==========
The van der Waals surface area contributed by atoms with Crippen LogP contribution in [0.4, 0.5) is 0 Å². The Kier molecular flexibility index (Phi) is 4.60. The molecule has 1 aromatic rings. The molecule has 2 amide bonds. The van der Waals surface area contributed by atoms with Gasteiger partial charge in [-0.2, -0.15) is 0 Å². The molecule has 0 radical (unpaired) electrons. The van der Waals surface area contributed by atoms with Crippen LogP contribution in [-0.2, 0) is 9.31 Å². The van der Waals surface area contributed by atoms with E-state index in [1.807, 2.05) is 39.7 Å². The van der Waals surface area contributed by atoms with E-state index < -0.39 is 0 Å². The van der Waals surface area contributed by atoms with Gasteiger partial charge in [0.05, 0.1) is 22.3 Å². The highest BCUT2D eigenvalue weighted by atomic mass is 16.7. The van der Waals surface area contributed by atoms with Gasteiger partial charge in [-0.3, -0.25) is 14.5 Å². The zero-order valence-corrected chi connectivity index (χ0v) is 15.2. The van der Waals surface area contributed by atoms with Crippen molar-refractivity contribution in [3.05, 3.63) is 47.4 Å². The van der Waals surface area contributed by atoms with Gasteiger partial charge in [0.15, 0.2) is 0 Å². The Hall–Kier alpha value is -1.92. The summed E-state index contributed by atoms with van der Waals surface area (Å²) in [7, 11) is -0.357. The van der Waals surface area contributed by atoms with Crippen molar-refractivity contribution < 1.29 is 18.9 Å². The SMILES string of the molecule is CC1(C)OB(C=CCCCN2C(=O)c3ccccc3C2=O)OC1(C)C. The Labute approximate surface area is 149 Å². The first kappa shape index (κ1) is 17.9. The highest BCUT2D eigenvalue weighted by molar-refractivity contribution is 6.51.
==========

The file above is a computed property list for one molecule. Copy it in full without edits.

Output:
The van der Waals surface area contributed by atoms with Crippen LogP contribution in [0.4, 0.5) is 0 Å². The Kier molecular flexibility index (Phi) is 4.60. The molecule has 1 aromatic rings. The molecule has 2 amide bonds. The van der Waals surface area contributed by atoms with Gasteiger partial charge in [-0.2, -0.15) is 0 Å². The molecule has 0 radical (unpaired) electrons. The van der Waals surface area contributed by atoms with Crippen LogP contribution in [-0.2, 0) is 9.31 Å². The van der Waals surface area contributed by atoms with E-state index in [1.807, 2.05) is 39.7 Å². The van der Waals surface area contributed by atoms with E-state index < -0.39 is 0 Å². The van der Waals surface area contributed by atoms with Gasteiger partial charge in [0.05, 0.1) is 22.3 Å². The highest BCUT2D eigenvalue weighted by atomic mass is 16.7. The van der Waals surface area contributed by atoms with Gasteiger partial charge in [-0.3, -0.25) is 14.5 Å². The zero-order valence-corrected chi connectivity index (χ0v) is 15.2. The van der Waals surface area contributed by atoms with Crippen molar-refractivity contribution in [3.05, 3.63) is 47.4 Å². The van der Waals surface area contributed by atoms with Gasteiger partial charge in [0.15, 0.2) is 0 Å². The Hall–Kier alpha value is -1.92. The summed E-state index contributed by atoms with van der Waals surface area (Å²) in [7, 11) is -0.357. The van der Waals surface area contributed by atoms with Crippen molar-refractivity contribution < 1.29 is 18.9 Å². The SMILES string of the molecule is CC1(C)OB(C=CCCCN2C(=O)c3ccccc3C2=O)OC1(C)C. The Labute approximate surface area is 149 Å². The first kappa shape index (κ1) is 17.9. The highest BCUT2D eigenvalue weighted by molar-refractivity contribution is 6.51.